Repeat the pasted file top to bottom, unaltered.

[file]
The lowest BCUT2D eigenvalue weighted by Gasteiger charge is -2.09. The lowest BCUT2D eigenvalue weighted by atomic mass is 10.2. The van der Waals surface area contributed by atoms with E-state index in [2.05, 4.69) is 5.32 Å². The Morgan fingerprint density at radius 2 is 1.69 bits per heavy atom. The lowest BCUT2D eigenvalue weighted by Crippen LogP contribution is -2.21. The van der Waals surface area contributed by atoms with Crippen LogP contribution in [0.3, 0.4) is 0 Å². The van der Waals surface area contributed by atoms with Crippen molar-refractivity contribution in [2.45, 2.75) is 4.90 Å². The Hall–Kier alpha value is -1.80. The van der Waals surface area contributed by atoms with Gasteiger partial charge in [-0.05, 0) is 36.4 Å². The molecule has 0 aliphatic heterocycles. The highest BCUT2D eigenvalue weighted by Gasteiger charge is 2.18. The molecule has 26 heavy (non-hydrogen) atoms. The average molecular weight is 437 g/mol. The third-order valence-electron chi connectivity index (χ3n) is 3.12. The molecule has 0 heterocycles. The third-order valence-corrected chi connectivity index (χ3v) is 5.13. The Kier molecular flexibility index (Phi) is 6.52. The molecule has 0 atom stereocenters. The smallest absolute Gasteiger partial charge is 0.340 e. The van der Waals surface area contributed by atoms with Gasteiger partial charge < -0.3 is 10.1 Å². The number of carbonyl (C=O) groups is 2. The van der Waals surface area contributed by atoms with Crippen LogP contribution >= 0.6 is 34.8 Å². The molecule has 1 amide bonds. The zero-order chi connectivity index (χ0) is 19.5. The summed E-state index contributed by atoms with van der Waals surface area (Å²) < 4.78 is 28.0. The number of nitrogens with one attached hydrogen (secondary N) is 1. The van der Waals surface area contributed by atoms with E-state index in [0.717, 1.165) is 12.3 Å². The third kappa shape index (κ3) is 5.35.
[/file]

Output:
The lowest BCUT2D eigenvalue weighted by Gasteiger charge is -2.09. The lowest BCUT2D eigenvalue weighted by atomic mass is 10.2. The van der Waals surface area contributed by atoms with E-state index in [2.05, 4.69) is 5.32 Å². The Morgan fingerprint density at radius 2 is 1.69 bits per heavy atom. The lowest BCUT2D eigenvalue weighted by Crippen LogP contribution is -2.21. The van der Waals surface area contributed by atoms with Crippen LogP contribution in [0.3, 0.4) is 0 Å². The van der Waals surface area contributed by atoms with Crippen molar-refractivity contribution in [2.45, 2.75) is 4.90 Å². The Hall–Kier alpha value is -1.80. The van der Waals surface area contributed by atoms with Gasteiger partial charge in [-0.05, 0) is 36.4 Å². The molecule has 0 aliphatic heterocycles. The highest BCUT2D eigenvalue weighted by Gasteiger charge is 2.18. The molecule has 26 heavy (non-hydrogen) atoms. The average molecular weight is 437 g/mol. The third-order valence-electron chi connectivity index (χ3n) is 3.12. The molecule has 0 heterocycles. The third-order valence-corrected chi connectivity index (χ3v) is 5.13. The Kier molecular flexibility index (Phi) is 6.52. The molecule has 0 atom stereocenters. The smallest absolute Gasteiger partial charge is 0.340 e. The van der Waals surface area contributed by atoms with Gasteiger partial charge < -0.3 is 10.1 Å². The number of carbonyl (C=O) groups is 2. The van der Waals surface area contributed by atoms with Crippen LogP contribution >= 0.6 is 34.8 Å². The molecule has 1 amide bonds. The zero-order chi connectivity index (χ0) is 19.5. The summed E-state index contributed by atoms with van der Waals surface area (Å²) < 4.78 is 28.0. The number of nitrogens with one attached hydrogen (secondary N) is 1. The van der Waals surface area contributed by atoms with E-state index in [0.717, 1.165) is 12.3 Å². The third kappa shape index (κ3) is 5.35.